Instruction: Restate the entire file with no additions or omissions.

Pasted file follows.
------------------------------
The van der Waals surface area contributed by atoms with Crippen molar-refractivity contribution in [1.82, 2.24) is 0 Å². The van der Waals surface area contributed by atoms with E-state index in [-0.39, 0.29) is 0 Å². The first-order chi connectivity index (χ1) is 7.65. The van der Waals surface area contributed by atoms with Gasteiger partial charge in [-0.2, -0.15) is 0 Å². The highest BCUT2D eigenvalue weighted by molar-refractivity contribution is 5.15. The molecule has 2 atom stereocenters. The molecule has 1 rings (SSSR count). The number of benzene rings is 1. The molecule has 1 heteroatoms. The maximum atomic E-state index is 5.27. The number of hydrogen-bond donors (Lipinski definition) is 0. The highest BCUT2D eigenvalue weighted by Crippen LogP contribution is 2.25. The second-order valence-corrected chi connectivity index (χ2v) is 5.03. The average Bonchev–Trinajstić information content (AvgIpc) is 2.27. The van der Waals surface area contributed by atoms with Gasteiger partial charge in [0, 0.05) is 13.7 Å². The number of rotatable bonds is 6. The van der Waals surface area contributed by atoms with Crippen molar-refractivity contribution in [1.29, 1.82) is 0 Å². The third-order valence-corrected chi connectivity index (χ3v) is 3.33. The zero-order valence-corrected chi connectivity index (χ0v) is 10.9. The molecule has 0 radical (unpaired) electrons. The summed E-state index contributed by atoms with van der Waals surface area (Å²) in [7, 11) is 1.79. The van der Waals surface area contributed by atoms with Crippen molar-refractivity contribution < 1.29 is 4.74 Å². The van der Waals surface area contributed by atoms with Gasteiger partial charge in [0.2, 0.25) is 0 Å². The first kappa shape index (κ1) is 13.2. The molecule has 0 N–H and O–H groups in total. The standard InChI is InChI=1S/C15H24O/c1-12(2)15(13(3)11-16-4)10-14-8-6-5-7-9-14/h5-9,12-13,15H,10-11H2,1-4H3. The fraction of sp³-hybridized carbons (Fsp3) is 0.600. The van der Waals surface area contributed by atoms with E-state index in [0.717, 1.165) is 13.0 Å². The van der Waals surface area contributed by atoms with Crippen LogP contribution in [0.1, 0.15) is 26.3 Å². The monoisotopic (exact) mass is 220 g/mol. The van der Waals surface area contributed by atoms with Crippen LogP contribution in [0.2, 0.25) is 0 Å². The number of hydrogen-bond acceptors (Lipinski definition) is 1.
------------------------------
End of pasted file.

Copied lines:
The van der Waals surface area contributed by atoms with Crippen molar-refractivity contribution in [1.82, 2.24) is 0 Å². The van der Waals surface area contributed by atoms with E-state index in [-0.39, 0.29) is 0 Å². The first-order chi connectivity index (χ1) is 7.65. The van der Waals surface area contributed by atoms with Gasteiger partial charge in [-0.2, -0.15) is 0 Å². The highest BCUT2D eigenvalue weighted by molar-refractivity contribution is 5.15. The molecule has 2 atom stereocenters. The molecule has 1 rings (SSSR count). The number of benzene rings is 1. The molecule has 1 heteroatoms. The maximum atomic E-state index is 5.27. The number of hydrogen-bond donors (Lipinski definition) is 0. The highest BCUT2D eigenvalue weighted by Crippen LogP contribution is 2.25. The second-order valence-corrected chi connectivity index (χ2v) is 5.03. The average Bonchev–Trinajstić information content (AvgIpc) is 2.27. The van der Waals surface area contributed by atoms with Gasteiger partial charge in [0, 0.05) is 13.7 Å². The number of rotatable bonds is 6. The van der Waals surface area contributed by atoms with Crippen molar-refractivity contribution in [1.29, 1.82) is 0 Å². The third-order valence-corrected chi connectivity index (χ3v) is 3.33. The zero-order valence-corrected chi connectivity index (χ0v) is 10.9. The molecule has 0 radical (unpaired) electrons. The summed E-state index contributed by atoms with van der Waals surface area (Å²) in [7, 11) is 1.79. The van der Waals surface area contributed by atoms with Crippen molar-refractivity contribution < 1.29 is 4.74 Å². The van der Waals surface area contributed by atoms with Gasteiger partial charge in [0.2, 0.25) is 0 Å². The first kappa shape index (κ1) is 13.2. The molecule has 0 N–H and O–H groups in total. The standard InChI is InChI=1S/C15H24O/c1-12(2)15(13(3)11-16-4)10-14-8-6-5-7-9-14/h5-9,12-13,15H,10-11H2,1-4H3. The fraction of sp³-hybridized carbons (Fsp3) is 0.600. The van der Waals surface area contributed by atoms with E-state index in [0.717, 1.165) is 13.0 Å². The van der Waals surface area contributed by atoms with Crippen LogP contribution in [0.1, 0.15) is 26.3 Å². The monoisotopic (exact) mass is 220 g/mol. The van der Waals surface area contributed by atoms with Crippen LogP contribution in [0.2, 0.25) is 0 Å². The number of hydrogen-bond acceptors (Lipinski definition) is 1.